The official Dolby Atmos thread (home theater version) - Page 54 - AVS Forum | Home Theater Discussions And Reviews
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post #1591 of 54989 Old 07-20-2014, 10:42 PM
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Originally Posted by rlhaudio View Post
I guess if your indecisive or don't want to completely commit to atmos, you can have the best of both worlds albeit only 2 atmos speakers but 2 are better than none.
If limited to 11 speakers, I would do a 7.1.4 configuration first, then add wides later (as 13-channel receivers show up) to fill the gap between the fronts and sides.

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post #1592 of 54989 Old 07-20-2014, 10:43 PM
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What would be best for the atoms in ceiling, monopole or bipole?
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post #1593 of 54989 Old 07-20-2014, 10:44 PM
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Originally Posted by mogorf View Post
Care to make a clear sentence?
Sorry not to be precise enough. What I meant is that there are two ways to upmix legacy content to Atmos. One is by the studio itself if they take a legacy soundtrack and release an Atmos Blz Ray whilst the other possibility is an upmix from my processor/receiver at home by playing a non Atmos Blu Ray (or even DVD). Especially looking at the fact that studios sometimes just want to make a quick buck and do upmixing without special care I wonder how one or the other method sounds?
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post #1594 of 54989 Old 07-20-2014, 10:49 PM
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Originally Posted by cxr369 View Post
What would be best for the atoms in ceiling, monopole or bipole?
From what I read so far the ceiling speakers are gold standard.i have THX speakers at home and I have bought four additional LCR's and will attach these to the ceiling. If the upcoming Yamaha processor will be able to drive 15 channels I also will go for front and rear presence speakers additionally by the same method?
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post #1595 of 54989 Old 07-20-2014, 11:28 PM
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Originally Posted by cxr369 View Post
What would be best for the atoms in ceiling, monopole or bipole?
I believe there monopole.

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post #1596 of 54989 Old 07-20-2014, 11:36 PM
 
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You are right Frank; coaxial monopole.
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post #1597 of 54989 Old 07-21-2014, 01:07 AM
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My point about incomplete standards and implementations was that earlier in this thread it was theorised that Audyssey XT32 may not do well in calibrating downward firing speakers and may need a revision to be optimal for Atmos. As of today this revision has not been announced and the receivers indicate the same current versions of Audyssey in the September releases. Perhaps there will be a firmware update or maybe it will be another iteration of receivers. The mention of HDMI 2.0/HDCP2.2 was not to off track the thread but to give an example of a recent technology rollout in the AV world that is so severely flawed and to point out the mess that this has caused. For example Blu-ray can quite happily give the maximum your display is capable of whether it be a 720p. 1080i, or 1080p display. Whereas Blu-ray 4K will likely not display anything above 1080p on most current 4K TVs when released. Why is this relevant? Just to illustrate that for any new technology to be successful in my opinion, instead of rushing things out, it is better to get your "standards" in order cross-vendor before releasing product. If EQ is considered a vital feature, I hope that proper consideration to Atmos has been given rather than just stuffing Atmos in at the last minute of a design without end-to-end cohesion in the receivers capabilities.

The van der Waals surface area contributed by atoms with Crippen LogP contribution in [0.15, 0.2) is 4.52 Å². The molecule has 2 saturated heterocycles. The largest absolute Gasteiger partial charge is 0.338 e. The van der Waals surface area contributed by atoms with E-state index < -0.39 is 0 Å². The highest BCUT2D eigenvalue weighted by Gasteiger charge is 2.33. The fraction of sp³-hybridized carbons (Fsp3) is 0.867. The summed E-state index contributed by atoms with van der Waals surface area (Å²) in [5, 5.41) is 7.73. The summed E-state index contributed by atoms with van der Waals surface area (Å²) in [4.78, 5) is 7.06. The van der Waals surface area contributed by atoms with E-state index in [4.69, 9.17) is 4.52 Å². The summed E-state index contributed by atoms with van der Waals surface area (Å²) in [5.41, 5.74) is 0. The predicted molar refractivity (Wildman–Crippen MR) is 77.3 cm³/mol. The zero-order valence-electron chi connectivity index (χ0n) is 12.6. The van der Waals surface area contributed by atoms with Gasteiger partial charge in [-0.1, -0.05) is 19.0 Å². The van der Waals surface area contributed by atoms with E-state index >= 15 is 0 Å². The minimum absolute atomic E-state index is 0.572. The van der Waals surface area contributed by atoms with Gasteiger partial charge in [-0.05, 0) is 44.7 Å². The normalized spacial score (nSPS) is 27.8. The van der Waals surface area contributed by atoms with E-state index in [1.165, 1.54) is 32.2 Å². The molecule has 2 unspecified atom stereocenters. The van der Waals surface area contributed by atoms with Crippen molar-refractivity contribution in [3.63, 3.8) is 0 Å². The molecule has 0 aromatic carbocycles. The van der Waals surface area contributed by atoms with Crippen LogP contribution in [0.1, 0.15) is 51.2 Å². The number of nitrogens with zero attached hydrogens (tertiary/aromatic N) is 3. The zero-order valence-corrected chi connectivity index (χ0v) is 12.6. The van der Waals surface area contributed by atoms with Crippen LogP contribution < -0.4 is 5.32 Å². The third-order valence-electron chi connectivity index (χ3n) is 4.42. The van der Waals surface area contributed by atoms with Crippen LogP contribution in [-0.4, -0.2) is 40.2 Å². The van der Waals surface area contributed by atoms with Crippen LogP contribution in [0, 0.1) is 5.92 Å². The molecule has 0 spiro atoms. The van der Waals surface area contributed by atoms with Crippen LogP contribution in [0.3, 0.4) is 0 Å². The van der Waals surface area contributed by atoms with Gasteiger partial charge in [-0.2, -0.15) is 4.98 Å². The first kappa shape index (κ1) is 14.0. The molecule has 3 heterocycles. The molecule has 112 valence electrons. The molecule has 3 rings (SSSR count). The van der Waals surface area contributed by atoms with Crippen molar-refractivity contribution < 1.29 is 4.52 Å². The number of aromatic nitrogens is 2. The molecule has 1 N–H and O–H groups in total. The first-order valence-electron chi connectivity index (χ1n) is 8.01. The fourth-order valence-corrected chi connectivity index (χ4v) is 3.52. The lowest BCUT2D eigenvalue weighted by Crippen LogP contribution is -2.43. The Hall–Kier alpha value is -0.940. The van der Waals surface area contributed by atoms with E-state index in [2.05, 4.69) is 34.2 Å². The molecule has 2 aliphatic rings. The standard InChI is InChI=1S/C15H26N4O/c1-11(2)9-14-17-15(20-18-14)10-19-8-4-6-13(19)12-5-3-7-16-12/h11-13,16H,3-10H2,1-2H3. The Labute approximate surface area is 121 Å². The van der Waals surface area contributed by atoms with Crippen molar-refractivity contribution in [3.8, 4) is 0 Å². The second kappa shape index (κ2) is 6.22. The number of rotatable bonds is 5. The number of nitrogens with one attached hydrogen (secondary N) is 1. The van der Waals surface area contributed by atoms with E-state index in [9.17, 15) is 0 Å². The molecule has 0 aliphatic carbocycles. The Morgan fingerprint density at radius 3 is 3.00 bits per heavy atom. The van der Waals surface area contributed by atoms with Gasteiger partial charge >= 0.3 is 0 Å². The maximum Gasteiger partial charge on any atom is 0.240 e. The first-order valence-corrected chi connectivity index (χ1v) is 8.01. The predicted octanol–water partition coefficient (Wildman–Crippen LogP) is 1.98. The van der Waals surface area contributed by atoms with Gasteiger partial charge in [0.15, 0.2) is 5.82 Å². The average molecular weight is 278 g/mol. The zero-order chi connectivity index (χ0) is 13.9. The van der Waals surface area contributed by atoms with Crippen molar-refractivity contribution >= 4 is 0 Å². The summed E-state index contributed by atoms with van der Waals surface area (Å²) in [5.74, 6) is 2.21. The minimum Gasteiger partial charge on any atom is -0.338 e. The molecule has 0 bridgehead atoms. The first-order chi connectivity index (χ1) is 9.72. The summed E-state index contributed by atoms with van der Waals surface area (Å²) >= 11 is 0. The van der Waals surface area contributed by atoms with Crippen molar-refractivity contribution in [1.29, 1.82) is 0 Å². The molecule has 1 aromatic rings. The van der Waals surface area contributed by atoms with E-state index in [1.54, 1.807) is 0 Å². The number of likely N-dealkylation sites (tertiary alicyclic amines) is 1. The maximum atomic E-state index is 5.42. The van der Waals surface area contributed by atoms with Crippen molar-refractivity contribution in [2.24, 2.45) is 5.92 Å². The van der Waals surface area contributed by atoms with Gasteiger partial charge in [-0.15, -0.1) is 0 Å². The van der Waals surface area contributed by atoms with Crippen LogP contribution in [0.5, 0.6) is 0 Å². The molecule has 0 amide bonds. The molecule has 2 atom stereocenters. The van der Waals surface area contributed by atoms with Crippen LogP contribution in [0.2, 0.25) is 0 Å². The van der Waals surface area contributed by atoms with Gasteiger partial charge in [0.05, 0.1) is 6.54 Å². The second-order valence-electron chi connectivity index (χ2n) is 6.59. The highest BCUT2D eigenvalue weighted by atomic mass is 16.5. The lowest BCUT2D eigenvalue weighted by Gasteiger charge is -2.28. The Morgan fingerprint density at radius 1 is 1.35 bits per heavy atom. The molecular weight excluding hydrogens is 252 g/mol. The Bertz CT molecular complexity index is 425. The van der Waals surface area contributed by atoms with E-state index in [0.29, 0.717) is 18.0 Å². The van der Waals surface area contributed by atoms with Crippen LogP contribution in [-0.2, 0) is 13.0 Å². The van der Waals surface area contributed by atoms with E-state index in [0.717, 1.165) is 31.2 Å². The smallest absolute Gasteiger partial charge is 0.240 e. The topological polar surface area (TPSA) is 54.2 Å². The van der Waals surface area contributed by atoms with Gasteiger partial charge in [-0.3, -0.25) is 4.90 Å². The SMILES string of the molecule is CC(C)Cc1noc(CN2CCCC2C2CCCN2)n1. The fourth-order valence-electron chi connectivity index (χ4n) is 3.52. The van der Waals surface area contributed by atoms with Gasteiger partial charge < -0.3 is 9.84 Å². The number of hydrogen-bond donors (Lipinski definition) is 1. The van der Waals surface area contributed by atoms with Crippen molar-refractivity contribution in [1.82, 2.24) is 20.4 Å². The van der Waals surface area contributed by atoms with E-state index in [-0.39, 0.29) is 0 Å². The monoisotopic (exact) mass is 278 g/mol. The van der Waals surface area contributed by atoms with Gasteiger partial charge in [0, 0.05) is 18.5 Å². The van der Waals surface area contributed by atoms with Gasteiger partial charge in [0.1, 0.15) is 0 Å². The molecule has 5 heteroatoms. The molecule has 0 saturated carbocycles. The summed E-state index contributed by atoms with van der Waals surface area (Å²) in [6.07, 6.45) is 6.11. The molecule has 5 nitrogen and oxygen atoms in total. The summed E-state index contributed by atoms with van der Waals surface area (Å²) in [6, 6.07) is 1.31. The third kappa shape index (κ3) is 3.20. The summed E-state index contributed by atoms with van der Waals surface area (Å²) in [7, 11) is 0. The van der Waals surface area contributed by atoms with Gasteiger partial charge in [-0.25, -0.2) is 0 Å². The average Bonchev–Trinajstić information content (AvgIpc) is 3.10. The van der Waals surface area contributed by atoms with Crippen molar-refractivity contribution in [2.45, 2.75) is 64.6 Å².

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post #1598 of 54989 Old 07-21-2014, 01:57 AM
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Quote:
Originally Posted by Marc Wielage View Post
One huge, huge problem for theatrical mixes is that their dynamic ranges are way too intense for an average living room. I'm sure all of you have encountered situations where you inch up the volume in order to hear low-level dialogue in a feature film, and then WHAM... you get hit by a massive orchestral peak or a big explosion, you get knocked out of your seat, and you have to quickly dial the level back by 4 or 5 dB. This is that problem.
Totally agree. (How's that for a change of pace? ) DVD content had a useful solution: DRC. Dolby's bitstreams default with embedded DRC (dynamic range control) metadata. If played through a stereo TV, it would kick in automatically and drop the LFE. And in an AVR this can be activated via the "night mode" or whatever it may be called, so it can work in 5.1 mode. Often it allows a choice of normal and heavy effect, as the DD bitstream carries two degrees of DRC. The heavy mode is great at keeping your hand off the remote when the loud stuff comes along.